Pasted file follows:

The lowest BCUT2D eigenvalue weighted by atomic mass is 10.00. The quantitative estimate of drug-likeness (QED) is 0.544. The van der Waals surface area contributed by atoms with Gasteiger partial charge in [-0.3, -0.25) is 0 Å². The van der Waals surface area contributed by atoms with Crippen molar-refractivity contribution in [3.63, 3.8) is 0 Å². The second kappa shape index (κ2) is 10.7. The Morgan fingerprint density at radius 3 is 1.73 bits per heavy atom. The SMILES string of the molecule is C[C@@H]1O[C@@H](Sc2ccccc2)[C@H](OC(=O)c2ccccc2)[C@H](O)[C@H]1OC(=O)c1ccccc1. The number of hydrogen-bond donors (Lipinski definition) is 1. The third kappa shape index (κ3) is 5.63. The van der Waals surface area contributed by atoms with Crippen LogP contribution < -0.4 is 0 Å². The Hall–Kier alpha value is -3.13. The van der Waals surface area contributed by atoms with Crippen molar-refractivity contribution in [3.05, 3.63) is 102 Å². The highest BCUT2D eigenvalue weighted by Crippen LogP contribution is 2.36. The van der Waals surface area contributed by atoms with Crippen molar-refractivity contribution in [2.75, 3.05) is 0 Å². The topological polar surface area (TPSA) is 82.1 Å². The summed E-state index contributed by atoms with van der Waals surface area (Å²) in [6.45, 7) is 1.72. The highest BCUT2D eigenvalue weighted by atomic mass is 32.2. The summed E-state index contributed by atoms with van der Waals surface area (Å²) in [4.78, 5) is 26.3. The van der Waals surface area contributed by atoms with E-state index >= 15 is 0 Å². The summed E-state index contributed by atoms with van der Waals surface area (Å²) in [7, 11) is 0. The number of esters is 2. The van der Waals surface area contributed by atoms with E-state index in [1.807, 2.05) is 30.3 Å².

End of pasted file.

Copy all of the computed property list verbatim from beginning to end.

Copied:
The lowest BCUT2D eigenvalue weighted by atomic mass is 10.00. The quantitative estimate of drug-likeness (QED) is 0.544. The van der Waals surface area contributed by atoms with Gasteiger partial charge in [-0.3, -0.25) is 0 Å². The van der Waals surface area contributed by atoms with Crippen molar-refractivity contribution in [3.63, 3.8) is 0 Å². The second kappa shape index (κ2) is 10.7. The Morgan fingerprint density at radius 3 is 1.73 bits per heavy atom. The SMILES string of the molecule is C[C@@H]1O[C@@H](Sc2ccccc2)[C@H](OC(=O)c2ccccc2)[C@H](O)[C@H]1OC(=O)c1ccccc1. The number of hydrogen-bond donors (Lipinski definition) is 1. The third kappa shape index (κ3) is 5.63. The van der Waals surface area contributed by atoms with Crippen LogP contribution < -0.4 is 0 Å². The Hall–Kier alpha value is -3.13. The van der Waals surface area contributed by atoms with Crippen molar-refractivity contribution in [3.05, 3.63) is 102 Å². The highest BCUT2D eigenvalue weighted by Crippen LogP contribution is 2.36. The van der Waals surface area contributed by atoms with Crippen molar-refractivity contribution in [2.75, 3.05) is 0 Å². The topological polar surface area (TPSA) is 82.1 Å². The summed E-state index contributed by atoms with van der Waals surface area (Å²) in [6.45, 7) is 1.72. The highest BCUT2D eigenvalue weighted by atomic mass is 32.2. The summed E-state index contributed by atoms with van der Waals surface area (Å²) in [4.78, 5) is 26.3. The van der Waals surface area contributed by atoms with E-state index >= 15 is 0 Å². The summed E-state index contributed by atoms with van der Waals surface area (Å²) in [7, 11) is 0. The number of esters is 2. The van der Waals surface area contributed by atoms with E-state index in [1.807, 2.05) is 30.3 Å².